Resident Evil 6 gives you the opportunity to pick between 3 playable characters: Leon, Jake or Chris. Each character has their own distinct storyline. Leon’s storyline begins with him encountering the President of the States as a zombie. Chris Redfield, burdened by the weight of the atrocities he has witnessed, is hunkering down in a bar. I’m not really sure who Jake Muller is —other than that he is Wesker’s son — but he also has his own campaign.
Whats most interesting about these stories is that they intersect. You can play the entire singleplayer experience through each of these characters eyes and reveal their unique story. However, during critical moments, each characters plot line will come in contact with another. And these crossovers allow for co-op zombie hunting. In essence, if you are playing the campaign, and the story is at one of these crossover points, RE6 will automatically look for another group of players who are also playing this section and team you up with them. If you aren’t online, these 3 other players will be AI companions. However, you will have control over whether the game can choose people from your friends list, or from the general online populace. In addition, these co-op encounters can be played at anytime you wish, and will add to each characters’ story. Most interestingly, when you replay one of these campaigns as a different character, the level will dynamically change and offer different gameplay choices, like a different gun.
During the singleplayer demo, I played the respective first level of Chris and Leon’s’ campaigns.
Leon’s storyline feels very much like Resident Evil games of old. He plods along, and each every step he took sent shivers down my spine. ‘What was that sound? Is a zombie near? Please don’t let the lights go out! HOLY CRAP WHAT THE HECK WAS THAT SOUND?!’
As I explored a mansion, I found a father looking for his daughter. As we kept moving, looking for the man’s daughter, I felt extremely moved by this man’s dedication and anxiety over his daughter. Eventually, we found his daughter, and it was quite a frightening experience, as she jumped out of nowhere with a nasty sound effect to go along with her entry. Then I had to escort them to the elevator. Of course, during the elevator ride, the lights went out and she turned into a zombie, which triggered a QTE.
All in all, I found this campaign to be the most terrifying of them all. There were a lof dark areas and confined spaces. The sound effects were amazing and perfectly placed. I know a couple people watching me must have laughed as I jumped in my seat. I also found the storyline to be really good, and I appreciated the emotional investment of a father looking for his daughter. I hope these meaningful missions are ever-present in RE6.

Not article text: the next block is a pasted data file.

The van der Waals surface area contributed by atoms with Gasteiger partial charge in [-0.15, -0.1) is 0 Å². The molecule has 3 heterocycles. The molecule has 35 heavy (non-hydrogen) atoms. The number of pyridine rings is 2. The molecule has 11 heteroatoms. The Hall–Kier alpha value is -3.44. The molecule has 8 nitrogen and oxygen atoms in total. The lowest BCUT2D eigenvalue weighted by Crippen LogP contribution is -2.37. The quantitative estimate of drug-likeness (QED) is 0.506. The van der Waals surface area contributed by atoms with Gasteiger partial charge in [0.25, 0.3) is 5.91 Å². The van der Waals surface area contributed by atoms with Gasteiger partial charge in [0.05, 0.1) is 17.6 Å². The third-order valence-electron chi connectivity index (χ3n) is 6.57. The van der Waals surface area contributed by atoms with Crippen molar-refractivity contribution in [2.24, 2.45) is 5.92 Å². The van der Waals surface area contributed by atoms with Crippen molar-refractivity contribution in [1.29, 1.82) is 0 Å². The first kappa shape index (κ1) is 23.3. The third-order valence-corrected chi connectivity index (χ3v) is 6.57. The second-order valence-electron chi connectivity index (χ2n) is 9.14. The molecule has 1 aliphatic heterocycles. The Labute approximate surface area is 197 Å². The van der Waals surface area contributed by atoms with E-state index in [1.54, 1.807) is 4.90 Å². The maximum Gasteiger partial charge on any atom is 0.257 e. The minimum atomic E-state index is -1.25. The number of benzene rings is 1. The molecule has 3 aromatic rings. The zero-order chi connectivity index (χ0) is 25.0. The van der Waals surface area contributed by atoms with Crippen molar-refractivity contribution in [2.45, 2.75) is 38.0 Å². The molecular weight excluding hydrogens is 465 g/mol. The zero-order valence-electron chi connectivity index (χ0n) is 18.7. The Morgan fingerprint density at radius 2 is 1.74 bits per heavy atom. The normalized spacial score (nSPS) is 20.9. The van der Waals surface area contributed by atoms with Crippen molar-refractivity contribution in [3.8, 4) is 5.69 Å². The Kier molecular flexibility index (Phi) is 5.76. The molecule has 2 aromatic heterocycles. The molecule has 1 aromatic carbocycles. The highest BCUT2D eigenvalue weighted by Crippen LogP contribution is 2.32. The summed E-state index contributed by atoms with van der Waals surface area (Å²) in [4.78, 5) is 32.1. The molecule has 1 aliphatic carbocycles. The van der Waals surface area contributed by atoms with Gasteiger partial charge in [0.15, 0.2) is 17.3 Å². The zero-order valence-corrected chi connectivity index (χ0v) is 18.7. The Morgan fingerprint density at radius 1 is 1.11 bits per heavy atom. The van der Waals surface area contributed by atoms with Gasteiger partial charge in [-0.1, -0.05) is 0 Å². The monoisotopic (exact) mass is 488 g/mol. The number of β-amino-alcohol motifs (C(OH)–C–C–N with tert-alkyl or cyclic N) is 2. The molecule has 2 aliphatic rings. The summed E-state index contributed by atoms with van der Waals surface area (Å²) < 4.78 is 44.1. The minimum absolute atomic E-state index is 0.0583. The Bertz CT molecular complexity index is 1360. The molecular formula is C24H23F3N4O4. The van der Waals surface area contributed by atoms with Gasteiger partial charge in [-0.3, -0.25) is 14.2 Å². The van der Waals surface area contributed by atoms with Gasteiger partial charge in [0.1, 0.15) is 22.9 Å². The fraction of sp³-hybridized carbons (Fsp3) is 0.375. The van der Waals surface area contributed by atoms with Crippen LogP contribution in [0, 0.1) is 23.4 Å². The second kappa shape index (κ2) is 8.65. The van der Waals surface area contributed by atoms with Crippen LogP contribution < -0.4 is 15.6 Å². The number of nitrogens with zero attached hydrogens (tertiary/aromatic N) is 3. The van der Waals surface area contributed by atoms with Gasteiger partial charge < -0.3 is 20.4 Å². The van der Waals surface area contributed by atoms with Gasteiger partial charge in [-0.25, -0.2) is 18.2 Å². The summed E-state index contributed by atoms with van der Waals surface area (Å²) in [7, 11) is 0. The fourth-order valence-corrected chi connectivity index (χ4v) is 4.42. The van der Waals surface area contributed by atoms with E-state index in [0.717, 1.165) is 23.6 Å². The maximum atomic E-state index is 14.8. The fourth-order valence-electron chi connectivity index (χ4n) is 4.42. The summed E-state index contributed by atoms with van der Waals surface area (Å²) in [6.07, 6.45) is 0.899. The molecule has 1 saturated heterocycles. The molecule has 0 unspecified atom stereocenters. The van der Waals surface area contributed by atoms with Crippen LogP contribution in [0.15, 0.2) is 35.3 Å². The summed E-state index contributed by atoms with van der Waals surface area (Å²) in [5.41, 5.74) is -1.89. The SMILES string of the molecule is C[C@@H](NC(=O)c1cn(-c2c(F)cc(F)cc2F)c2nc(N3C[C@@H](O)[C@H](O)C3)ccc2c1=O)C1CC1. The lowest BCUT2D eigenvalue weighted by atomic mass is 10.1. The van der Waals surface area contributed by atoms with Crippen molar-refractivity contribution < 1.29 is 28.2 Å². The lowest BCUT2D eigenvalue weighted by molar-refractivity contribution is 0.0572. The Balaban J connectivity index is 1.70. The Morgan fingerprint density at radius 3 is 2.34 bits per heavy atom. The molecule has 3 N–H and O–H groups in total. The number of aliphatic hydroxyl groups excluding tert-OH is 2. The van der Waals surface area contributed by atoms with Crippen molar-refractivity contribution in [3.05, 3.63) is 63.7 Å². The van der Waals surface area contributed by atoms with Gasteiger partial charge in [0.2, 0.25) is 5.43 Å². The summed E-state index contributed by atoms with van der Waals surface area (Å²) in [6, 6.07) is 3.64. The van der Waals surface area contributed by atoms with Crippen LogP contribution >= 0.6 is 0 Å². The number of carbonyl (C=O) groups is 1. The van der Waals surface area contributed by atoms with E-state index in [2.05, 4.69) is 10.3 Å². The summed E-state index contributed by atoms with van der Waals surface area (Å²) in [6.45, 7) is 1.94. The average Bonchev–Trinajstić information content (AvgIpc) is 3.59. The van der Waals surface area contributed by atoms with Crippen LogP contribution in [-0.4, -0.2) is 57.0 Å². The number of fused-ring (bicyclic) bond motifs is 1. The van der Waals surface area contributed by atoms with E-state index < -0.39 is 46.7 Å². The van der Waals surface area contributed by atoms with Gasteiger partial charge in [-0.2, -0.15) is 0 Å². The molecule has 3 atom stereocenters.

Nevertheless, I did have some serious quibbles with RE6. For one thing, Leon plods… along… so… freaking… slow. And… the.. AI… companions… are… even… worse. At one time, I literally had to wait 30 seconds for my partner to catch up so we could move some junk out of way. In addition, the controls don’t feel very tight. I had to try a QTE in the elevator about 5 times before I got it right. I would almost finish wiggling the stick, and then it would fail me out at the very last second; I still have no idea why I failed so many times. Its like Leon doesn’t feel comfortable in his own skin or something, as I constantly felt like everything was stiff and awkward.
Chris Redfield’s campaign is much more action oriented. After being found drunk as skunk in a bar he is convinced to return to the battlefield. His storyline feels very much like a Call of Duty game, except with zombies. Use ziplines, grab ammo, level up your items and get some head shots.
I had the same problems Chris Redfield though. The controls feel like they are from 2007, and they are incredibly awkward. I kept thinking: “Really, I have to press ‘A’ to jump off a crate after I pressed ‘A’ to hop onto it?” At least Chris doesn’t creep around like a flippin’ mouse though. Instead of that problem, he has a UI issue. When you want to change items, you need to pull up an incredibly unintuitive menu. About the half time, I would switch to the wrong item on accident and have to restart the process. I didn’t really have problem in Leon’s storyline with the UI –each campaign has its own unique art style, UI elements, etc — but I had a devil of time finishing up the Redfield demo.
Nonetheless, if you liked RE5, then you’ll probably feel right at home with Chris Redfield’s plot.